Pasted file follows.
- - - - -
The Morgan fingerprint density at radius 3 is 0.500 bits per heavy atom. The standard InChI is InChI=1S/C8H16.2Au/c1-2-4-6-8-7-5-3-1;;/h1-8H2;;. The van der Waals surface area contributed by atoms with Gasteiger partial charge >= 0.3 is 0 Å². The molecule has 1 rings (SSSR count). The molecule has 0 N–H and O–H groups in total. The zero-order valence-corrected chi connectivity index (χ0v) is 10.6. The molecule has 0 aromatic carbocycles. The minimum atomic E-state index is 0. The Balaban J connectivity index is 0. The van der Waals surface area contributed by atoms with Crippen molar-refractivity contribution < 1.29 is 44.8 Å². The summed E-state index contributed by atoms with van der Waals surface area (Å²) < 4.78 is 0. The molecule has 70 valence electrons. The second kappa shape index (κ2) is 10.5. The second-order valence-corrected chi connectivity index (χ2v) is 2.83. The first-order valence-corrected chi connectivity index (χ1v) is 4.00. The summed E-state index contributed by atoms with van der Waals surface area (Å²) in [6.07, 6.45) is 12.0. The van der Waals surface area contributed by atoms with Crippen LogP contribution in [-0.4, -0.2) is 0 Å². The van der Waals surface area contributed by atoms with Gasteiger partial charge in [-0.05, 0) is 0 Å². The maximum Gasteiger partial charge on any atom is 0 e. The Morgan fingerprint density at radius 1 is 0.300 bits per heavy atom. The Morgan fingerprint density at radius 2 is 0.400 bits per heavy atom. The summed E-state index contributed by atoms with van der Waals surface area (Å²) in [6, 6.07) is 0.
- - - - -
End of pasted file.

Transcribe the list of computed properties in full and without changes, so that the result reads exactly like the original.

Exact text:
The Morgan fingerprint density at radius 3 is 0.500 bits per heavy atom. The standard InChI is InChI=1S/C8H16.2Au/c1-2-4-6-8-7-5-3-1;;/h1-8H2;;. The van der Waals surface area contributed by atoms with Gasteiger partial charge >= 0.3 is 0 Å². The molecule has 1 rings (SSSR count). The molecule has 0 N–H and O–H groups in total. The zero-order valence-corrected chi connectivity index (χ0v) is 10.6. The molecule has 0 aromatic carbocycles. The minimum atomic E-state index is 0. The Balaban J connectivity index is 0. The van der Waals surface area contributed by atoms with Crippen molar-refractivity contribution < 1.29 is 44.8 Å². The summed E-state index contributed by atoms with van der Waals surface area (Å²) < 4.78 is 0. The molecule has 70 valence electrons. The second kappa shape index (κ2) is 10.5. The second-order valence-corrected chi connectivity index (χ2v) is 2.83. The first-order valence-corrected chi connectivity index (χ1v) is 4.00. The summed E-state index contributed by atoms with van der Waals surface area (Å²) in [6.07, 6.45) is 12.0. The van der Waals surface area contributed by atoms with Crippen LogP contribution in [-0.4, -0.2) is 0 Å². The van der Waals surface area contributed by atoms with Gasteiger partial charge in [-0.05, 0) is 0 Å². The maximum Gasteiger partial charge on any atom is 0 e. The Morgan fingerprint density at radius 1 is 0.300 bits per heavy atom. The Morgan fingerprint density at radius 2 is 0.400 bits per heavy atom. The summed E-state index contributed by atoms with van der Waals surface area (Å²) in [6, 6.07) is 0.